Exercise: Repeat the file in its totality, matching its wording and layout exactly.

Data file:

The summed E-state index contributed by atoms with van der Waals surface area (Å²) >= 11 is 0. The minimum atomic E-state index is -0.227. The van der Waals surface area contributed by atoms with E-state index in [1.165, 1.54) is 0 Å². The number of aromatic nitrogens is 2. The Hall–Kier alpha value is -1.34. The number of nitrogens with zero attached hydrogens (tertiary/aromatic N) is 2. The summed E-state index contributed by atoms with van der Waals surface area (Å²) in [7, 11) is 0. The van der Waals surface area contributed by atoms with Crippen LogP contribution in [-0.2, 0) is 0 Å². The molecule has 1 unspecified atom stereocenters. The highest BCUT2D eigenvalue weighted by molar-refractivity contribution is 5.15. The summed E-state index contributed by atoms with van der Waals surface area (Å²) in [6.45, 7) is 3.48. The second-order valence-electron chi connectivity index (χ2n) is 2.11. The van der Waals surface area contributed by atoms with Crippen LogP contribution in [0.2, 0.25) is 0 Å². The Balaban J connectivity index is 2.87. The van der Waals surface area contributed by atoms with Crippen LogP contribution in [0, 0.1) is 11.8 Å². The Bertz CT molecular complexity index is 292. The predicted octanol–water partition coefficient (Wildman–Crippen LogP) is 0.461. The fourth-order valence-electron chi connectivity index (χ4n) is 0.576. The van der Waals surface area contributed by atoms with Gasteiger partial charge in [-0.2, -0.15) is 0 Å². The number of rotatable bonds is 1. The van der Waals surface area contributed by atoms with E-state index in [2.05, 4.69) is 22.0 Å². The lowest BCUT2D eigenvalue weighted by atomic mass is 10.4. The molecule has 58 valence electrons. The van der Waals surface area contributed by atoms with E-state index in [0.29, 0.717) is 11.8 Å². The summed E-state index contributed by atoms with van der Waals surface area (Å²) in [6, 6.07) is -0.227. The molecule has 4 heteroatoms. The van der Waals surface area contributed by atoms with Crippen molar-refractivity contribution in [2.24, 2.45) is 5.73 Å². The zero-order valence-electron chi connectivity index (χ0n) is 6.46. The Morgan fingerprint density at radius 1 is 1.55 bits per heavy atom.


The summed E-state index contributed by atoms with van der Waals surface area (Å²) >= 11 is 0. The minimum atomic E-state index is -0.227. The van der Waals surface area contributed by atoms with E-state index in [1.165, 1.54) is 0 Å². The number of aromatic nitrogens is 2. The Hall–Kier alpha value is -1.34. The number of nitrogens with zero attached hydrogens (tertiary/aromatic N) is 2. The summed E-state index contributed by atoms with van der Waals surface area (Å²) in [7, 11) is 0. The van der Waals surface area contributed by atoms with Crippen LogP contribution in [-0.2, 0) is 0 Å². The molecule has 1 unspecified atom stereocenters. The highest BCUT2D eigenvalue weighted by molar-refractivity contribution is 5.15. The summed E-state index contributed by atoms with van der Waals surface area (Å²) in [6.45, 7) is 3.48. The second-order valence-electron chi connectivity index (χ2n) is 2.11. The van der Waals surface area contributed by atoms with Crippen LogP contribution in [0.2, 0.25) is 0 Å². The Balaban J connectivity index is 2.87. The van der Waals surface area contributed by atoms with Crippen LogP contribution in [0, 0.1) is 11.8 Å². The Bertz CT molecular complexity index is 292. The predicted octanol–water partition coefficient (Wildman–Crippen LogP) is 0.461. The fourth-order valence-electron chi connectivity index (χ4n) is 0.576. The van der Waals surface area contributed by atoms with Gasteiger partial charge in [-0.2, -0.15) is 0 Å². The number of rotatable bonds is 1. The van der Waals surface area contributed by atoms with E-state index in [2.05, 4.69) is 22.0 Å². The lowest BCUT2D eigenvalue weighted by atomic mass is 10.4. The molecule has 58 valence electrons. The van der Waals surface area contributed by atoms with E-state index in [0.29, 0.717) is 11.8 Å². The summed E-state index contributed by atoms with van der Waals surface area (Å²) in [6, 6.07) is -0.227. The molecule has 4 heteroatoms. The van der Waals surface area contributed by atoms with Crippen molar-refractivity contribution in [2.24, 2.45) is 5.73 Å². The zero-order valence-electron chi connectivity index (χ0n) is 6.46. The Morgan fingerprint density at radius 1 is 1.55 bits per heavy atom.